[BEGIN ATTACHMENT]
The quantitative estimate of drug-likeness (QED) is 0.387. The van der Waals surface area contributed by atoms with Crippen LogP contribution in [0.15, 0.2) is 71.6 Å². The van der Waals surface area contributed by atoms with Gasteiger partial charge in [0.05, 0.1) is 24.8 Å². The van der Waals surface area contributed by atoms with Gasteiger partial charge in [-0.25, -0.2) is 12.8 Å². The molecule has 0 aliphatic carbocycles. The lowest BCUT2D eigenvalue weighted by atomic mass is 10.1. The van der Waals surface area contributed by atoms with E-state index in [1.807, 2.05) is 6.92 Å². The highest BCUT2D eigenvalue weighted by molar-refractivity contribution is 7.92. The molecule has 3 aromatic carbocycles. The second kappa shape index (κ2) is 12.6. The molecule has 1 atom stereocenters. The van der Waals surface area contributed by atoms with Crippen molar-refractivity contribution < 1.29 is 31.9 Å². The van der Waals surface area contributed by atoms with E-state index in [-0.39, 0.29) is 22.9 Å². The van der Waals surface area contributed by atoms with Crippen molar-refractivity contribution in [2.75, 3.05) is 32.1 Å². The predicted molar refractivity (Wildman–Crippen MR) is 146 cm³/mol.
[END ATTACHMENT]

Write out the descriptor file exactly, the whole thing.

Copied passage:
The quantitative estimate of drug-likeness (QED) is 0.387. The van der Waals surface area contributed by atoms with Crippen LogP contribution in [0.15, 0.2) is 71.6 Å². The van der Waals surface area contributed by atoms with Gasteiger partial charge in [0.05, 0.1) is 24.8 Å². The van der Waals surface area contributed by atoms with Gasteiger partial charge in [-0.25, -0.2) is 12.8 Å². The molecule has 0 aliphatic carbocycles. The lowest BCUT2D eigenvalue weighted by atomic mass is 10.1. The van der Waals surface area contributed by atoms with E-state index in [1.807, 2.05) is 6.92 Å². The highest BCUT2D eigenvalue weighted by molar-refractivity contribution is 7.92. The molecule has 3 aromatic carbocycles. The second kappa shape index (κ2) is 12.6. The molecule has 1 atom stereocenters. The van der Waals surface area contributed by atoms with Crippen molar-refractivity contribution < 1.29 is 31.9 Å². The van der Waals surface area contributed by atoms with E-state index in [-0.39, 0.29) is 22.9 Å². The van der Waals surface area contributed by atoms with Crippen molar-refractivity contribution in [2.75, 3.05) is 32.1 Å². The predicted molar refractivity (Wildman–Crippen MR) is 146 cm³/mol.